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An Operatic Pilgrimage
January/February 2016

Access all arias: La Scala in Milan has lightened up (Wolfgang Moroder CC BY-SA 3.0)

It has taken me more than half a century of dedicated opera-going to get to the source of it all, and before I start making excuses let me say it was La Scala’s fault. That house made itself harder to get into than Hatton Garden’s jewellery vaults.

Back in the pre-email era, if you ever managed to get someone to answer the switchboard in Milan the response was invariably a blast of machine-gun Italian comprehensible only to a highly-trained Donizetti comprimario. And, if you were lucky enough to get put through to the press office, you met levels of self-importance and xenophobia rivalled only at Bayreuth. It took me a while to appreciate the anguish of press people who, passionate about art, worked as mediators between the irreconcilable forces of artistic vanity and democratic transparency. But I digress.

Back in the days of London peasoupers, my first opera house was Sadler’s Wells, cheap and cheerful on the number 19 bus route. Anyone turning up in fur coat or black tie got laughed off the top deck. The old Wells, before they redid it in Lottery-money steel and chrome, was a medieval bear-pit where singers stepped on stage at their own risk. English was sung with queenly precision. I saw The Marriage of Figaro twice before grasping it was a comedy, so fierce was its fundamentalist application of English elocution Everything at the Wells felt existential, an edginess that persists at its successor company, English National Opera.

Covent Garden I never warmed to. I went there a lot for ten years while researching its history and I came to love the Keynesian idea that world-class opera might regenerate the English economy. But there was not much to love in loadsamoney City types who turned the crush bar into an after-hours trading floor and board members who treated paying opera-goers with snooty condescension. I’ve had great nights at the Garden but I always feel I’m there under tolerance, or on probation.

Vienna I took to like a starlet to the casting couch. Although it is not the same edifice Gustav Mahler once ruled — that was shredded by Soviet bombs in 1945 — atmospherically it still is. Lorin Maazel, director in the early 1980s, told me he occupied Mahler’s room. The auditorium, empty at noon, reeked of beeswax and sulphur. The posh seats were as partisan as the standing places. The staff canteen served Czech cuisine. And the performances, often riotously unrehearsed with a deputy concertmaster stepping up to conduct, continued a tradition of Schlamperei — slovenly laxity — that Mahler himself had failed to expunge. I once attended six nights in a row and cannot remember a single outstanding feature.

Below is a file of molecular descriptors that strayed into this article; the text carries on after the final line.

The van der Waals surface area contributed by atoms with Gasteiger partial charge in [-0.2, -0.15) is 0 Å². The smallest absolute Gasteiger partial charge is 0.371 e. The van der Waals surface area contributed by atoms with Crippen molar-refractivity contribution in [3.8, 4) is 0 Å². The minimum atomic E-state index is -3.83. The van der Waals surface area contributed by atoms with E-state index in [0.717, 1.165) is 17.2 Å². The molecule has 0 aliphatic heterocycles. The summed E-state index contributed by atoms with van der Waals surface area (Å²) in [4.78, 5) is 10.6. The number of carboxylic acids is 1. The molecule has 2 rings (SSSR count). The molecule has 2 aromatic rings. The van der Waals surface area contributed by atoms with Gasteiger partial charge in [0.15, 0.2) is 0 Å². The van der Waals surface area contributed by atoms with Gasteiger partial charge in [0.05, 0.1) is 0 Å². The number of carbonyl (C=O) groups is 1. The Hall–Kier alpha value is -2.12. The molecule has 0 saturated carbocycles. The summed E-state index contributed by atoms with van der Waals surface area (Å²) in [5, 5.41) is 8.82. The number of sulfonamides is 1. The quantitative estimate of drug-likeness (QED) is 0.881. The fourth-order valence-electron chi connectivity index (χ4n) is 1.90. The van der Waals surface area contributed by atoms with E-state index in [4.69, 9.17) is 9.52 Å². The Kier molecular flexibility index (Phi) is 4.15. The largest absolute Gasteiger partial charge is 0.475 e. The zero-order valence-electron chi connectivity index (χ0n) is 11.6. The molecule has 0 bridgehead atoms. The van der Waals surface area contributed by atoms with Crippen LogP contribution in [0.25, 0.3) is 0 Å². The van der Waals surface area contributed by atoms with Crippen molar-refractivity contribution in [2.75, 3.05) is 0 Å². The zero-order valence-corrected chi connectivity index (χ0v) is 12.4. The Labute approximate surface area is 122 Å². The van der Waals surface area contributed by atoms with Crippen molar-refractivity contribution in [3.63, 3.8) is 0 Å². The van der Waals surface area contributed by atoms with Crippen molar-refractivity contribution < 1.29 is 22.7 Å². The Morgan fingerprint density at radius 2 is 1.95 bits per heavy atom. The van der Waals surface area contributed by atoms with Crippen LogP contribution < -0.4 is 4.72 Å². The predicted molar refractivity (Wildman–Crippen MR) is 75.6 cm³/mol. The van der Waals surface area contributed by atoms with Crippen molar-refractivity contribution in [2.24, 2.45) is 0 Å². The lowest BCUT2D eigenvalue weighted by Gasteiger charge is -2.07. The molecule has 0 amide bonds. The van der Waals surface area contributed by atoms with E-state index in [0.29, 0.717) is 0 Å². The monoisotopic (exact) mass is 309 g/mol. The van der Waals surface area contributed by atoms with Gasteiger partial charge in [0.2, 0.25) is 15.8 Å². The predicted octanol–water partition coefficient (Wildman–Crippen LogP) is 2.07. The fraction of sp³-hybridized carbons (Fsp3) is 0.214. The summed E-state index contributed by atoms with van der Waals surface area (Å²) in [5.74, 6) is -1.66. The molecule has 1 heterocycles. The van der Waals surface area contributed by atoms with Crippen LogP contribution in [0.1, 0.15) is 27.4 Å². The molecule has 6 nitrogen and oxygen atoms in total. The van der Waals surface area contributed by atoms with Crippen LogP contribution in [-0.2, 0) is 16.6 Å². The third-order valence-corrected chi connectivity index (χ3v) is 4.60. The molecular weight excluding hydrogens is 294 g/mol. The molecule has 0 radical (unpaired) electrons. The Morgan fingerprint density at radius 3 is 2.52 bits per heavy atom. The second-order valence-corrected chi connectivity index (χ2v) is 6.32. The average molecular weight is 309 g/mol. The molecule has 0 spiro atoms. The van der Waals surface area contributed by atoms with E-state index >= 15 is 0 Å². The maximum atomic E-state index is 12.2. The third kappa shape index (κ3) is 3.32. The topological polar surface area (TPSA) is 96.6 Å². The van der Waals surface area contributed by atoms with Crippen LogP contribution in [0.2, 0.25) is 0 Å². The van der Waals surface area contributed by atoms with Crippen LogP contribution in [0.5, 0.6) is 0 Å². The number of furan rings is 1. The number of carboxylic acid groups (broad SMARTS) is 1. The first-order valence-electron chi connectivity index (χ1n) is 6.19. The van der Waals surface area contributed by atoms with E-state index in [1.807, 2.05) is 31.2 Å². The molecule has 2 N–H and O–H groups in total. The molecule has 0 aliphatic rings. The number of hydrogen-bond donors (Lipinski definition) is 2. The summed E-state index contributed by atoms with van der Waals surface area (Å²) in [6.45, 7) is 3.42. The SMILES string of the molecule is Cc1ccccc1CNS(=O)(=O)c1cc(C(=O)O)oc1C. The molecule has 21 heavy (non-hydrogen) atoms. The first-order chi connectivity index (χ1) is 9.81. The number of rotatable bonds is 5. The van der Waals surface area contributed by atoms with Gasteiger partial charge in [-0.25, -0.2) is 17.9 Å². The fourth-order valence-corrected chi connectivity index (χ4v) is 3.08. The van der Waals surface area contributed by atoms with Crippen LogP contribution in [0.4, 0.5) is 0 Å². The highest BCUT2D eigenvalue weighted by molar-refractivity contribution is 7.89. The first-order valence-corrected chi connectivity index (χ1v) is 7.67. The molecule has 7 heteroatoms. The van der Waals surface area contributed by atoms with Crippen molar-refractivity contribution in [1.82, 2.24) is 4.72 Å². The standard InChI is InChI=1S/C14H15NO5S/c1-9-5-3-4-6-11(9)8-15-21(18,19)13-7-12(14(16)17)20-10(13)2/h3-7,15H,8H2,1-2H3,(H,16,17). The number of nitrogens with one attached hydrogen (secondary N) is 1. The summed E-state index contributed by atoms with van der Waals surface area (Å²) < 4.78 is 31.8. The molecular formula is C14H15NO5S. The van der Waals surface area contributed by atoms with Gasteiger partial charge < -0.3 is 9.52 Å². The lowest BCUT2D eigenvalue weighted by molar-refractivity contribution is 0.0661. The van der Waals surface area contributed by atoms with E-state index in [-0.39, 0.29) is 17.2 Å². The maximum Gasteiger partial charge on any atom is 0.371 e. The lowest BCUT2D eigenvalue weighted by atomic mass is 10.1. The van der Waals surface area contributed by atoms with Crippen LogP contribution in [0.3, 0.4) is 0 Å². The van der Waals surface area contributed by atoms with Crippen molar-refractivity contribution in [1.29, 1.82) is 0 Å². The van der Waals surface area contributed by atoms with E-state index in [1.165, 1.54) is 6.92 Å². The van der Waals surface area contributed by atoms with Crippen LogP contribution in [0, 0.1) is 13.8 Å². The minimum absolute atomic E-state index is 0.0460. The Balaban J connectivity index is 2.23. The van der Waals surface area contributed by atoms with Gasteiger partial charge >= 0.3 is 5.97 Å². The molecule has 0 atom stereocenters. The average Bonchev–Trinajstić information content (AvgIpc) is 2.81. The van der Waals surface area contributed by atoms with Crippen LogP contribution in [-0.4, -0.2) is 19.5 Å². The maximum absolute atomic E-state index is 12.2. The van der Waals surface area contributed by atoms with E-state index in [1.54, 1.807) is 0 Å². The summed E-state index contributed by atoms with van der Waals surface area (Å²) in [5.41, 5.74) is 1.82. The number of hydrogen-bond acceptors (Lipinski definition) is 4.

But if the State Opera disappointed, there was always the Volksoper, the Theater an der Wien, the Kammeroper and a dozen fringe companies that popped up in dark cellars around the Ring. Vienna was my first opera heaven. You never forget the first.

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January 6th, 2016
3:01 PM
First time I went to La Scala was 1998. At 5pm Thursday I walked up to the ticket desk and asked--in English--"do you have tickets for tonight?" The answer was--in English--"yes." The only problem was to get back across town fast enough to change out of my tourist rags.

December 25th, 2015
11:12 AM
I'm not sure the author has ever been at the Scala. The box office has been answering emails in English long before Chailly, the queque at the bar is straightforward, programs are written in Italian,French, and English, the dress code is relaxed, the stage changes are carried out with the curtain down,and selfies are absolutely not encouraged.

December 25th, 2015
11:12 AM
This is total idiocy, at La Scala all programmes are in three languages and to buy a drink you just get in the queue, simple.

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